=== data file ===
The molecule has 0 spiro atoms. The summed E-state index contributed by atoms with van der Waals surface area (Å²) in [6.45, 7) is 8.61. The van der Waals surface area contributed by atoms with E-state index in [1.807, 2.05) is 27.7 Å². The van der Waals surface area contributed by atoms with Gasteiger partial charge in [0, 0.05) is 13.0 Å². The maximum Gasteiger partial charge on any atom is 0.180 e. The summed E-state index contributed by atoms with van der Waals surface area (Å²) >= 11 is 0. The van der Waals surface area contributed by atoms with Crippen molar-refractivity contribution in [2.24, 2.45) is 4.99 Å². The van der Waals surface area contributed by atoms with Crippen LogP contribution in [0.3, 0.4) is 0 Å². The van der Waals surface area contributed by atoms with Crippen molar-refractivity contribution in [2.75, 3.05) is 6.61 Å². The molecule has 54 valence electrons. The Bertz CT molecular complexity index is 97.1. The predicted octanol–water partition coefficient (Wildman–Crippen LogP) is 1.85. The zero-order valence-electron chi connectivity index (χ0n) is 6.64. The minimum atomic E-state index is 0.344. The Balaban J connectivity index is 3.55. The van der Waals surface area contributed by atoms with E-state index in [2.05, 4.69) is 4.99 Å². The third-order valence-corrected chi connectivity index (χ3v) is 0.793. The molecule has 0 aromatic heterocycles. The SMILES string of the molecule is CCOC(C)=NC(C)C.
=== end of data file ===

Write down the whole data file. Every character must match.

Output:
The molecule has 0 spiro atoms. The summed E-state index contributed by atoms with van der Waals surface area (Å²) in [6.45, 7) is 8.61. The van der Waals surface area contributed by atoms with E-state index in [1.807, 2.05) is 27.7 Å². The van der Waals surface area contributed by atoms with Gasteiger partial charge in [0, 0.05) is 13.0 Å². The maximum Gasteiger partial charge on any atom is 0.180 e. The summed E-state index contributed by atoms with van der Waals surface area (Å²) >= 11 is 0. The van der Waals surface area contributed by atoms with Crippen molar-refractivity contribution in [2.24, 2.45) is 4.99 Å². The van der Waals surface area contributed by atoms with Crippen LogP contribution in [0.3, 0.4) is 0 Å². The van der Waals surface area contributed by atoms with Crippen molar-refractivity contribution in [2.75, 3.05) is 6.61 Å². The molecule has 54 valence electrons. The Bertz CT molecular complexity index is 97.1. The predicted octanol–water partition coefficient (Wildman–Crippen LogP) is 1.85. The zero-order valence-electron chi connectivity index (χ0n) is 6.64. The minimum atomic E-state index is 0.344. The Balaban J connectivity index is 3.55. The van der Waals surface area contributed by atoms with E-state index in [2.05, 4.69) is 4.99 Å². The third-order valence-corrected chi connectivity index (χ3v) is 0.793. The molecule has 0 aromatic heterocycles. The SMILES string of the molecule is CCOC(C)=NC(C)C.